MSI Eclipse SLI
Features and Layout
MSI might have dropped the Diamond moniker from its highest-end motherboard, but a superb list of features leaves no doubt that the Eclipse has taken its place.
That list of unique features begins with extra SATA connections, both internally and externally, where competitors would force buyers to choose. And like its Diamond predecessors, the Eclipse comes with an inexpensive sound card rather than a simple codec riser that several competing motherboards offer.
The Eclipse makes unique use of board space and PCIe lanes compared to its competitors. For example, it’s one of only two that supports seven expansion cards, but it’s the only model with enough room to install a card of realistic length in the top x1 slot. MSI also spreads its first and second PCIe 2.0 slots apart by three spaces to allow additional airflow when two cards are installed, rather than rearrange the slot order to accomplish a similar cooling advantage. But even more unique are the lack of any lane switches between slots–the X58 Express Northbridge provides up to 36 PCIe 2.0 lanes and MSI uses the four “left-over” lanes to feed a third graphics card.
By using four PCIe 2.0 lanes, MSI provides its third x16-length slot with the same bandwidth as an earlier v1.1 x8 slot. We examined the effectiveness of this bandwidth level a few months ago and found that while it’s usually adequate for a single-GPU Radeon HD 4870, it’s probably not suitable for today’s highest-performance models.
Thus, the Eclipse doesn’t focus on 3-way SLI like so many other products do, but it could still be the optimal solution for four-GPU configurations of two dual-GPU GTX 295s or Radeon HD 4870 X2s. And while the third slot might not be sufficient for the latest graphics processors, it’s perfect for 3-way CrossFireX configurations using upper-mainstream cards, as long as the chosen case has room for any double-slot card that hangs one space beneath the motherboard’s bottom edge.
The unique slot configuration certainly has several pros and cons, but one thing that buyers should also consider is its overall effect on how much hardware they can install. For example, a super-high-end “do-everything” system could be assembled using two GTX 295s in quad-SLI mode, a hardware RAID card in the bottom PCIe 2.0 x4 slot, a high-end audio card in the center PCI slot, and a high-end A/V card in the top x1 slot. This kind of flexibility is unmatched by any of today’s competitors.
Other unique features are the board’s lack of any floppy connector and the use of a “True Six-Phase” rather than 12-phase or greater voltage regulator. While the missing floppy will only be a concern for Windows XP users who want to add AHCI or RAID drivers to their initial installation, the “missing” voltage regulator components could raise questions for a broader market. MSI’s intention was to provide high stability and improved efficiency by using fewer high-capacity regulator components rather than a slew of lesser parts, but the lower-stated number may cause high-end buyers to hesitate. Our overclocking and power-consumption comparison will prove the worth of this design.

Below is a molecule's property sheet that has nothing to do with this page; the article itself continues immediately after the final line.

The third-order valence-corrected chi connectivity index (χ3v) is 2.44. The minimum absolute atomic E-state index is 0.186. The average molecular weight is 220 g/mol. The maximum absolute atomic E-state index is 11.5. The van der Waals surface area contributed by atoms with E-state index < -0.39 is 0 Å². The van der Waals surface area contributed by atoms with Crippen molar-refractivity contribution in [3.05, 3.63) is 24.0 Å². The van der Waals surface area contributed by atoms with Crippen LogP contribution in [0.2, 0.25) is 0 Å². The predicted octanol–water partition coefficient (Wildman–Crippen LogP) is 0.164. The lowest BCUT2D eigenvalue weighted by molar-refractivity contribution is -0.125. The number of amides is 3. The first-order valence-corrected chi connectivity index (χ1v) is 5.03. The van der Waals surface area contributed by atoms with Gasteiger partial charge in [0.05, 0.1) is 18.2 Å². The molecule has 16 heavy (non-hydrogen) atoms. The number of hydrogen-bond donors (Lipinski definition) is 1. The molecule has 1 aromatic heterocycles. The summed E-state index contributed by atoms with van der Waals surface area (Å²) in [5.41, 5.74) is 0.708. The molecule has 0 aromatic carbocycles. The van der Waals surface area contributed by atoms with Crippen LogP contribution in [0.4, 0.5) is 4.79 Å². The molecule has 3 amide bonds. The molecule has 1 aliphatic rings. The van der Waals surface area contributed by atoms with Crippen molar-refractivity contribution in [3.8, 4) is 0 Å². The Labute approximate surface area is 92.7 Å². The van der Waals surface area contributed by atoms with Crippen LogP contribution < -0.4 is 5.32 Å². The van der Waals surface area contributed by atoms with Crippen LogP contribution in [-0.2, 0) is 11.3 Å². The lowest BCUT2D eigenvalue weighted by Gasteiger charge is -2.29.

Power, reset, and D-LED 2 control buttons are found along the Eclipse’s bottom edge.
The removable D-LED 2 module displays system status plus CPU base clock, CPU temperature, and CPU/northbridge voltage levels.
|MSI Eclipse SLI (Revision 1.1)|
|Northbridge||Intel X58 Express|
|Voltage Regulation||Six Phases|
|133.3 MHz Base Clock||133.7 (+0.28%)|
|Clock Generator||ICS 9LPRS133BKLF|
|Connectors and Interfaces|
|Onboard||3 x PCIe 2.0 x16 (x16/x16/x4 Transfers)|
|2 x PCIe x1|
|2 x PCI|
|2 x USB 2.0 (2 Ports Per Connector)|
|1 x IEEE-1394 FireWire|
|1 x Serial Communications Port|
|1 x Ultra ATA (2 drives)|
|10 x SATA 3.0 Gb/s|
|1 x Fan 4-pin (CPU, System)|
|5 x Fan 3-pins (Chassis, Power)|
|1 x DrLED2 Diagnostics Header|
|1 x Power Switch|
|1 x Reset Switch|
|1 x DrLED2 Display Switch|
|I/O Panel||2 x PS2 (keyboard, mouse)|
|8 x USB 2.0|
|1 x IEEE-1394 FireWire|
|2 x External SATA (eSATA) 3.0 Gb/s|
|1 x CLR_CMOS button|
|2 x RJ45 Ethernet|
|Mass Storage Controllers|
|Intel ICH10R||6 x SATA 3.0 Gb/s (RAID 0, 1, 5, 10)|
|JMicron JMB363 PCIe||1 x Ultra ATA-133 (2-drives)|
|2 x SATA 3.0 Gb/s Interface|
|2 x JMicron JMB322 PCIe||2 x SATA 3.0 Gb/s to 4x SATA 3.0 Gb/s|
|JMicron JMB362 PCIe||2 x External SATA (eSATA) 3.0 Gb/s|
|2 x Realtek RTL8111C PCIe||Dual Gigabit LAN with Teaming|
|Sound Blaster X-Fi Xtreme Audio PCIe||Eight-Channel (7.1 Surround) Output EAX Advanced HD 4.0, CMSS-3D, Crystalizer|
|EAX 5.0, CMSS-3D, Crystalizer|
|VIA VT6308P PCI||2 x FireWire 400 (1x Internal, 1x I/O Panel)|
As with the competing product from Gigabyte, MSI's Eclipse uses two JMicron JMB322 controllers as hubs to double the number of SATA ports from its JMB363 SATA/Ultra ATA controller. A fairly severe PCIe x1 bandwidth restriction of 250 MB/s for combined six SATA and Ultra ATA drives is alleviated somewhat by installing a second double-thickness graphics card, simply because such cards block-off the bottom two ports.
The JMB362 eSATA controller starves two 3.0 Gb/s drives with 2.5 Gb/s of PCIe x1 bandwidth, while the dual RTL8111C Gigabit Ethernet controllers get a healthy 5.0 Gb/s bandwidth from two PCIe lanes. This type of bandwidth imbalance applies to all of today’s high-end boards, as it’s a limitation of available sub-components.
The VT6308P requires no more than 800 Mb/s to feed its two 400 Mb ports, so its legacy PCI connection is more than adequate.